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Bush judicial nominees ask to withdraw
Kansas City.com
Associated Press
January 9, 2007

WASHINGTON - In a concession to the Senate's new Democratic majority, President Bush won't rename four controversial federal appeals court nominees whose confirmations were blocked last year, Republican officials said Tuesday.

William Haynes, William G. Myers III and Michael Wallace all asked to have their appointments withdrawn, these officials said. Judge Terrence Boyle was informed of the White House's decision, according to an ally.

Haynes is the Pentagon's top lawyer, and was an architect of the Bush's now-abandoned policy toward treatment of detainees in the war on terror. He had been tapped for the 4th U.S. Circuit Court of Appeals.

Boyle is a federal judge in North Carolina, and his appointment to the 4th Circuit provoked opposition from Democrats who cited his rulings in civil rights and disability cases, as well as his higher-than-average reversal rate by higher courts.

Myers, nominated to the 9th U.S. Circuit Court of Appeals, sparked opposition from environmentalist organizations and their allies among Senate Democrats.

Wallace's appointment to the 5th U.S. Circuit Court of Appeals drew opposition from Democrats, civil rights groups and the American Bar Association.

Sen. Patrick Leahy, D-Vt., the chairman of the Judiciary Committee, has said only "consensus nominees" are likely to win confirmation under the new Democratic majority - a declaration that effectively doomed the chances for the four men whose appointments were left in limbo when the Senate adjourned last year for the elections.

Deputy White House spokeswoman Dana Perino said the president was disappointed about the withdrawals.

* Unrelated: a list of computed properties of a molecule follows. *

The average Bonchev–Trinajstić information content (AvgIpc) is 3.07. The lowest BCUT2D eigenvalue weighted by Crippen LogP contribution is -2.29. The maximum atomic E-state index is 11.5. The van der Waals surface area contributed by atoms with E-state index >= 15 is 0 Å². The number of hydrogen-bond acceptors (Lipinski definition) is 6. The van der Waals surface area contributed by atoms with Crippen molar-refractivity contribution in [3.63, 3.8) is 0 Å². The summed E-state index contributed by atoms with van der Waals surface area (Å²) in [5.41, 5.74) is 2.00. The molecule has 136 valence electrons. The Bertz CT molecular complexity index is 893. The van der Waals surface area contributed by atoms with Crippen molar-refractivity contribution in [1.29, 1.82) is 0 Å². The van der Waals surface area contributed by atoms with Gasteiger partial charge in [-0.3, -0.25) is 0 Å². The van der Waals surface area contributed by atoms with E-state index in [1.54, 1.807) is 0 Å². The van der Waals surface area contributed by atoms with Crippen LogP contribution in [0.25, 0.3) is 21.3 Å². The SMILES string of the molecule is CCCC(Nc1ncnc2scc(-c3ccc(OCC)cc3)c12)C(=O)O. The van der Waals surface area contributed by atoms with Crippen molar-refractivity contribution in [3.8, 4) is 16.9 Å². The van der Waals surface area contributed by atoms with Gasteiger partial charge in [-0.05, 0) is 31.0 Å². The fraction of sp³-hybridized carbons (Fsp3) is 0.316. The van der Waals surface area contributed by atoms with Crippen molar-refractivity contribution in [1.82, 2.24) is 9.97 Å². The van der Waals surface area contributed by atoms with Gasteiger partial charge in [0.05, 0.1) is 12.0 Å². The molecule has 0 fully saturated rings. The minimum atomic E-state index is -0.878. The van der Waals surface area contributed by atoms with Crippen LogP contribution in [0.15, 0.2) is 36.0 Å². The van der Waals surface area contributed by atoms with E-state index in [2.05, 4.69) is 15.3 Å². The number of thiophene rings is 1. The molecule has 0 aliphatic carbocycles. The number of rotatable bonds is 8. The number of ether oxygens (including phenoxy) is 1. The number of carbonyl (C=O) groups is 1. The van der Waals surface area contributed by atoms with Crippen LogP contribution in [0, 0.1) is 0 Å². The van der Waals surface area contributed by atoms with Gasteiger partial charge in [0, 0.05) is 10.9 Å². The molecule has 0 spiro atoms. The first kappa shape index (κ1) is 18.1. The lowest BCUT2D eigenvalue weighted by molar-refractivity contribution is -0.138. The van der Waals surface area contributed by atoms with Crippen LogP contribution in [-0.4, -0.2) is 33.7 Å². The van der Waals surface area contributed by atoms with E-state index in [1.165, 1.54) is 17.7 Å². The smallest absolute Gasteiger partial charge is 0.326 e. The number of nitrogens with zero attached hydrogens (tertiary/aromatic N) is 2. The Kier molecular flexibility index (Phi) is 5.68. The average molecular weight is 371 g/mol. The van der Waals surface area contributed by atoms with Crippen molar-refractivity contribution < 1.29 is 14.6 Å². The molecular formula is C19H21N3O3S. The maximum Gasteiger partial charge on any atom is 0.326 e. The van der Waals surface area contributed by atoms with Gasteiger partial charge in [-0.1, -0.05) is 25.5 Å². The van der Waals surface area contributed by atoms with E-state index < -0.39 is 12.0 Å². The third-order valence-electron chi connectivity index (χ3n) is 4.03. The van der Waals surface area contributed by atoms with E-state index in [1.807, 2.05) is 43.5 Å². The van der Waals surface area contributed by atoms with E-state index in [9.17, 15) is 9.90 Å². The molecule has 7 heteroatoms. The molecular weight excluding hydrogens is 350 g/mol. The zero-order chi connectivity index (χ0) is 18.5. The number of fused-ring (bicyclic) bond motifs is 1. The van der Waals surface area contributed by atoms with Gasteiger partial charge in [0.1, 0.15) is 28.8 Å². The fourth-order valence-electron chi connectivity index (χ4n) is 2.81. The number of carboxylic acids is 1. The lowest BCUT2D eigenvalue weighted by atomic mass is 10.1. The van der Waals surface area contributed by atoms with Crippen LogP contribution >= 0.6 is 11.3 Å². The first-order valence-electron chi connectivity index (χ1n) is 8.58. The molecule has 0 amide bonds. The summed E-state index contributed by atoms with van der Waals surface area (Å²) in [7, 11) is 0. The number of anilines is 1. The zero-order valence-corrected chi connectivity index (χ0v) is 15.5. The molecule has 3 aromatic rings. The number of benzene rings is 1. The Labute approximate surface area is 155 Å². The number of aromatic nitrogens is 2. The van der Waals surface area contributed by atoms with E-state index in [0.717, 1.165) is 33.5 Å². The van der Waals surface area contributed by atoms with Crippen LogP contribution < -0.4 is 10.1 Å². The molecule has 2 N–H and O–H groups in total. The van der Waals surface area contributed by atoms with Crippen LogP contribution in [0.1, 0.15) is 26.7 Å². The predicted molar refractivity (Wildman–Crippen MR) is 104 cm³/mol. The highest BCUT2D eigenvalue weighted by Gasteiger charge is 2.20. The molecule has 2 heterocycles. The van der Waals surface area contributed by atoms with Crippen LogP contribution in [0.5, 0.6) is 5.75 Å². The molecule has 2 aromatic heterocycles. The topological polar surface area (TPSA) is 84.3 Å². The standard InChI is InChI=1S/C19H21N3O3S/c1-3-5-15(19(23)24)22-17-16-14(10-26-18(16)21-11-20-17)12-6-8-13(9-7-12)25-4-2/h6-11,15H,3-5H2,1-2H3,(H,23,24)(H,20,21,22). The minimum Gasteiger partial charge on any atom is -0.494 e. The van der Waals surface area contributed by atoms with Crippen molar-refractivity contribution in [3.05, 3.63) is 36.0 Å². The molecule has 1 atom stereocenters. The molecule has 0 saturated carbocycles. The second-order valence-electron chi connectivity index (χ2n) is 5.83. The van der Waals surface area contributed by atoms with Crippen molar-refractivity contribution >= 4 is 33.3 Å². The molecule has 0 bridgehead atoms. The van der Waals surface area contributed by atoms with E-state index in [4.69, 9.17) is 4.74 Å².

"Each of these nominees was well-qualified to serve as judges and would have been confirmed if they had been given a fair, up-or-down vote in the Senate," Perino said. "Unfortunately, a few selected senators prevented these nominees from receiving fair consideration. The president is disappointed in this inaction, and hopes that the days of judicial obstructionism are beyond us."

One Senate Democrat, Sen. Charles Schumer, issued a statement saying, "This reversal is one of the first tangible signs that the president heard and is heeding the message from Novembers election."

But Ed Whelan, president of the Ethics and Public Policy Center and a former clerk for Justice Antonin Scalia, countered for conservatives. "In support of their own agenda of liberal judicial activism, Senate Democrats have engaged in unprecedented measures of obstruction against the president's highly qualified nominees," he said.

Lars H. Liebeler, a Washington lawyer, said in a telephone interview that Boyle, unlike Wallace, Haynes and Myers, did not submitted a letter asking to be withdrawn but was told of the president's intentions.

Several Republican officials said the White House was likely to make the announcement later in the day.

They said Bush also intends to appoint 33 other judicial nominees, including three whose appointments were not acted on by the Senate in 2006.

The officials who described the developments did so on condition of anonymity, saying they did not want to pre-empt a formal announcement.

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